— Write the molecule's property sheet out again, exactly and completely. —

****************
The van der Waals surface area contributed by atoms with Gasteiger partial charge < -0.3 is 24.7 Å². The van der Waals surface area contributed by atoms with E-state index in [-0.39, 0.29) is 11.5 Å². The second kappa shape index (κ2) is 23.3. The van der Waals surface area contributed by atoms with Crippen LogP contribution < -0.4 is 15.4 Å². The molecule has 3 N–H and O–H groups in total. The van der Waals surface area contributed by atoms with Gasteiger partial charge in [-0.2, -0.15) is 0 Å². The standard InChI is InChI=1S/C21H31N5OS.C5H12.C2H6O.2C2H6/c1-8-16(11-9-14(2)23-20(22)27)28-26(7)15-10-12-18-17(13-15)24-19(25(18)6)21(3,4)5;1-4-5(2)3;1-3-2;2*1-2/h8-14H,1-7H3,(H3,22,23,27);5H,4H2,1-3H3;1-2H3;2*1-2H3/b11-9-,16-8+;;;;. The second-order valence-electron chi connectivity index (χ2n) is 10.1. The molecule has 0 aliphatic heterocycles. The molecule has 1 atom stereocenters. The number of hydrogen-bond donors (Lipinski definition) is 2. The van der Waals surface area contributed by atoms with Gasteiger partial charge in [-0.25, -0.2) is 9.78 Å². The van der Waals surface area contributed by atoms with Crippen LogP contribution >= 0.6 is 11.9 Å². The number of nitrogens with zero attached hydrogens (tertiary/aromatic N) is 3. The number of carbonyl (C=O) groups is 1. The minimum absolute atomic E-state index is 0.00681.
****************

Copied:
The van der Waals surface area contributed by atoms with Gasteiger partial charge < -0.3 is 24.7 Å². The van der Waals surface area contributed by atoms with E-state index in [-0.39, 0.29) is 11.5 Å². The second kappa shape index (κ2) is 23.3. The van der Waals surface area contributed by atoms with Crippen LogP contribution < -0.4 is 15.4 Å². The molecule has 3 N–H and O–H groups in total. The van der Waals surface area contributed by atoms with Gasteiger partial charge in [-0.2, -0.15) is 0 Å². The standard InChI is InChI=1S/C21H31N5OS.C5H12.C2H6O.2C2H6/c1-8-16(11-9-14(2)23-20(22)27)28-26(7)15-10-12-18-17(13-15)24-19(25(18)6)21(3,4)5;1-4-5(2)3;1-3-2;2*1-2/h8-14H,1-7H3,(H3,22,23,27);5H,4H2,1-3H3;1-2H3;2*1-2H3/b11-9-,16-8+;;;;. The second-order valence-electron chi connectivity index (χ2n) is 10.1. The molecule has 0 aliphatic heterocycles. The molecule has 1 atom stereocenters. The number of hydrogen-bond donors (Lipinski definition) is 2. The van der Waals surface area contributed by atoms with Gasteiger partial charge in [-0.25, -0.2) is 9.78 Å². The van der Waals surface area contributed by atoms with Crippen LogP contribution >= 0.6 is 11.9 Å². The number of nitrogens with zero attached hydrogens (tertiary/aromatic N) is 3. The number of carbonyl (C=O) groups is 1. The minimum absolute atomic E-state index is 0.00681.